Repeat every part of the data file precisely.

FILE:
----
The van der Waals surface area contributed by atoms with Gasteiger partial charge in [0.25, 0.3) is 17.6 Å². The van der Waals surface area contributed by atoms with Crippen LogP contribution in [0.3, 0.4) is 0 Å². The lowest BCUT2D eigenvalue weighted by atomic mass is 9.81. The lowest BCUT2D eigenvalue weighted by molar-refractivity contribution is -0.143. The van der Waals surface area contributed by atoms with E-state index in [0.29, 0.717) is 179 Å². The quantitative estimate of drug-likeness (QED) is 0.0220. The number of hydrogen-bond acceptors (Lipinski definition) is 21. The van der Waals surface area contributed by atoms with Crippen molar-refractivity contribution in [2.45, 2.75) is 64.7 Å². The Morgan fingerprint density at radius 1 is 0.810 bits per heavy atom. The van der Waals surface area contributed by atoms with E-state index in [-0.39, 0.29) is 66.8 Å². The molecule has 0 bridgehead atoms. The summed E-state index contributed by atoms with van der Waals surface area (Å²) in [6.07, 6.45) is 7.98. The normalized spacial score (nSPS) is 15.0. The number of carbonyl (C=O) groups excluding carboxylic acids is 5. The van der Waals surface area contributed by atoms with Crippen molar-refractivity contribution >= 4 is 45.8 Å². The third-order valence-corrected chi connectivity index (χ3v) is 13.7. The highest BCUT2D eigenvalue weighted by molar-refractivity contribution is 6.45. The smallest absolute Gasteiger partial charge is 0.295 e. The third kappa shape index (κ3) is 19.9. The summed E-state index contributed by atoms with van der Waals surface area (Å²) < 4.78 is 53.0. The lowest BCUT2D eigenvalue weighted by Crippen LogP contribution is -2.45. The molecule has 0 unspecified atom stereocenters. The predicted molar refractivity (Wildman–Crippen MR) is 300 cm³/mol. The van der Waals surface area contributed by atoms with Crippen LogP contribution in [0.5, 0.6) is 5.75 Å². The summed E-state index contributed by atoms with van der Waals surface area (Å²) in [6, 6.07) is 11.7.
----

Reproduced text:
The van der Waals surface area contributed by atoms with Gasteiger partial charge in [0.25, 0.3) is 17.6 Å². The van der Waals surface area contributed by atoms with Crippen LogP contribution in [0.3, 0.4) is 0 Å². The lowest BCUT2D eigenvalue weighted by atomic mass is 9.81. The lowest BCUT2D eigenvalue weighted by molar-refractivity contribution is -0.143. The van der Waals surface area contributed by atoms with E-state index in [0.29, 0.717) is 179 Å². The quantitative estimate of drug-likeness (QED) is 0.0220. The number of hydrogen-bond acceptors (Lipinski definition) is 21. The van der Waals surface area contributed by atoms with Crippen molar-refractivity contribution in [2.45, 2.75) is 64.7 Å². The Morgan fingerprint density at radius 1 is 0.810 bits per heavy atom. The van der Waals surface area contributed by atoms with E-state index in [-0.39, 0.29) is 66.8 Å². The molecule has 0 bridgehead atoms. The summed E-state index contributed by atoms with van der Waals surface area (Å²) in [6.07, 6.45) is 7.98. The normalized spacial score (nSPS) is 15.0. The number of carbonyl (C=O) groups excluding carboxylic acids is 5. The van der Waals surface area contributed by atoms with Crippen molar-refractivity contribution >= 4 is 45.8 Å². The third-order valence-corrected chi connectivity index (χ3v) is 13.7. The highest BCUT2D eigenvalue weighted by molar-refractivity contribution is 6.45. The smallest absolute Gasteiger partial charge is 0.295 e. The third kappa shape index (κ3) is 19.9. The summed E-state index contributed by atoms with van der Waals surface area (Å²) < 4.78 is 53.0. The lowest BCUT2D eigenvalue weighted by Crippen LogP contribution is -2.45. The molecule has 0 unspecified atom stereocenters. The predicted molar refractivity (Wildman–Crippen MR) is 300 cm³/mol. The van der Waals surface area contributed by atoms with Crippen LogP contribution in [0.5, 0.6) is 5.75 Å². The summed E-state index contributed by atoms with van der Waals surface area (Å²) in [6, 6.07) is 11.7.